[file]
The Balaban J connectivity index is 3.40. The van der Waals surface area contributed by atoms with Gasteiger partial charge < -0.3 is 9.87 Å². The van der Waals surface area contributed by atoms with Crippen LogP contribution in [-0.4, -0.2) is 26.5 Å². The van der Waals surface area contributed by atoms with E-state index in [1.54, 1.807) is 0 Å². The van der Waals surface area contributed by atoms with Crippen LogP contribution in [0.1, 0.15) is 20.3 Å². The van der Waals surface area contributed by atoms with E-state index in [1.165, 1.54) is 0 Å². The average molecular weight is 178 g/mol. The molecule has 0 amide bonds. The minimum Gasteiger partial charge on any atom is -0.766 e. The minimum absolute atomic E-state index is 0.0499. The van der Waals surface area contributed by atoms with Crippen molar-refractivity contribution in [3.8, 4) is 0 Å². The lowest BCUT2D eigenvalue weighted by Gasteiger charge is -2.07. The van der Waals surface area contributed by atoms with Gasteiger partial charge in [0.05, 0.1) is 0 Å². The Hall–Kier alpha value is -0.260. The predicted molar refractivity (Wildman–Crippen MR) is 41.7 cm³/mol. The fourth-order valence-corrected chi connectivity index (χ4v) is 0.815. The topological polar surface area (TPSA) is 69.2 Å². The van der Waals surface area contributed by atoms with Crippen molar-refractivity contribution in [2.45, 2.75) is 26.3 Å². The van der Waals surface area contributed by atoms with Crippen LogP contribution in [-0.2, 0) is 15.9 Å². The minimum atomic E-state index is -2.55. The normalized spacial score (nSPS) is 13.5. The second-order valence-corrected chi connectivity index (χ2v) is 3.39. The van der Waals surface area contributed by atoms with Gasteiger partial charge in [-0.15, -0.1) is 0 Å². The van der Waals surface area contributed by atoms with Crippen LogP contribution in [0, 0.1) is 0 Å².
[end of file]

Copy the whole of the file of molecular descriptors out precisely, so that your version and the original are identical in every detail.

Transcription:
The Balaban J connectivity index is 3.40. The van der Waals surface area contributed by atoms with Gasteiger partial charge < -0.3 is 9.87 Å². The van der Waals surface area contributed by atoms with Crippen LogP contribution in [-0.4, -0.2) is 26.5 Å². The van der Waals surface area contributed by atoms with E-state index in [1.54, 1.807) is 0 Å². The van der Waals surface area contributed by atoms with Crippen LogP contribution in [0.1, 0.15) is 20.3 Å². The van der Waals surface area contributed by atoms with E-state index in [1.165, 1.54) is 0 Å². The average molecular weight is 178 g/mol. The molecule has 0 amide bonds. The minimum Gasteiger partial charge on any atom is -0.766 e. The minimum absolute atomic E-state index is 0.0499. The van der Waals surface area contributed by atoms with Crippen molar-refractivity contribution in [3.8, 4) is 0 Å². The lowest BCUT2D eigenvalue weighted by Gasteiger charge is -2.07. The van der Waals surface area contributed by atoms with Gasteiger partial charge in [0.05, 0.1) is 0 Å². The Hall–Kier alpha value is -0.260. The predicted molar refractivity (Wildman–Crippen MR) is 41.7 cm³/mol. The fourth-order valence-corrected chi connectivity index (χ4v) is 0.815. The topological polar surface area (TPSA) is 69.2 Å². The van der Waals surface area contributed by atoms with Crippen molar-refractivity contribution in [2.45, 2.75) is 26.3 Å². The van der Waals surface area contributed by atoms with Crippen LogP contribution in [-0.2, 0) is 15.9 Å². The minimum atomic E-state index is -2.55. The normalized spacial score (nSPS) is 13.5. The second-order valence-corrected chi connectivity index (χ2v) is 3.39. The van der Waals surface area contributed by atoms with Gasteiger partial charge in [-0.15, -0.1) is 0 Å². The van der Waals surface area contributed by atoms with Crippen LogP contribution in [0, 0.1) is 0 Å².